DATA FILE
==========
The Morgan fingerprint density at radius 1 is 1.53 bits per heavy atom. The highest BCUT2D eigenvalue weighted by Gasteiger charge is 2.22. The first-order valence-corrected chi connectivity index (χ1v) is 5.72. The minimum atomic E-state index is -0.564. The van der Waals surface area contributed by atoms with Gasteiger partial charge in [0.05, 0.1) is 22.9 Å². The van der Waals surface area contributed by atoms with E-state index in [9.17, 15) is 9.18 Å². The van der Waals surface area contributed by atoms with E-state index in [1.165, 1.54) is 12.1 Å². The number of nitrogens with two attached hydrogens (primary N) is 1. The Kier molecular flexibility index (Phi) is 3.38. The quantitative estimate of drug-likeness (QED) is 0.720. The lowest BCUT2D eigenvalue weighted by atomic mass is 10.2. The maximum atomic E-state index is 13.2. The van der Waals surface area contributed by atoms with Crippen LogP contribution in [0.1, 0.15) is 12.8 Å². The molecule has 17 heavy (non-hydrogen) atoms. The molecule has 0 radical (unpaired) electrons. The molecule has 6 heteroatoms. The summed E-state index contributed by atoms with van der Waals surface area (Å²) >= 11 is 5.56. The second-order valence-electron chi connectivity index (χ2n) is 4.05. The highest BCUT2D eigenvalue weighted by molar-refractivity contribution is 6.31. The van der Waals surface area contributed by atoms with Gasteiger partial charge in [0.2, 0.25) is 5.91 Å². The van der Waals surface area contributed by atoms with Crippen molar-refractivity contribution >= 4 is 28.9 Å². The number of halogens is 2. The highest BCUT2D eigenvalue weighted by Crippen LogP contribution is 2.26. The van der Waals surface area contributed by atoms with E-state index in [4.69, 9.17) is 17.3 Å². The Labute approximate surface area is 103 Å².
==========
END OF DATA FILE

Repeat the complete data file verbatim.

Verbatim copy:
The Morgan fingerprint density at radius 1 is 1.53 bits per heavy atom. The highest BCUT2D eigenvalue weighted by Gasteiger charge is 2.22. The first-order valence-corrected chi connectivity index (χ1v) is 5.72. The minimum atomic E-state index is -0.564. The van der Waals surface area contributed by atoms with Gasteiger partial charge in [0.05, 0.1) is 22.9 Å². The van der Waals surface area contributed by atoms with E-state index in [9.17, 15) is 9.18 Å². The van der Waals surface area contributed by atoms with E-state index in [1.165, 1.54) is 12.1 Å². The number of nitrogens with two attached hydrogens (primary N) is 1. The Kier molecular flexibility index (Phi) is 3.38. The quantitative estimate of drug-likeness (QED) is 0.720. The lowest BCUT2D eigenvalue weighted by atomic mass is 10.2. The maximum atomic E-state index is 13.2. The van der Waals surface area contributed by atoms with Crippen LogP contribution in [0.1, 0.15) is 12.8 Å². The molecule has 17 heavy (non-hydrogen) atoms. The molecule has 0 radical (unpaired) electrons. The molecule has 6 heteroatoms. The summed E-state index contributed by atoms with van der Waals surface area (Å²) >= 11 is 5.56. The second-order valence-electron chi connectivity index (χ2n) is 4.05. The highest BCUT2D eigenvalue weighted by molar-refractivity contribution is 6.31. The van der Waals surface area contributed by atoms with Gasteiger partial charge in [0.2, 0.25) is 5.91 Å². The van der Waals surface area contributed by atoms with Crippen molar-refractivity contribution >= 4 is 28.9 Å². The number of halogens is 2. The highest BCUT2D eigenvalue weighted by Crippen LogP contribution is 2.26. The van der Waals surface area contributed by atoms with E-state index in [4.69, 9.17) is 17.3 Å². The Labute approximate surface area is 103 Å².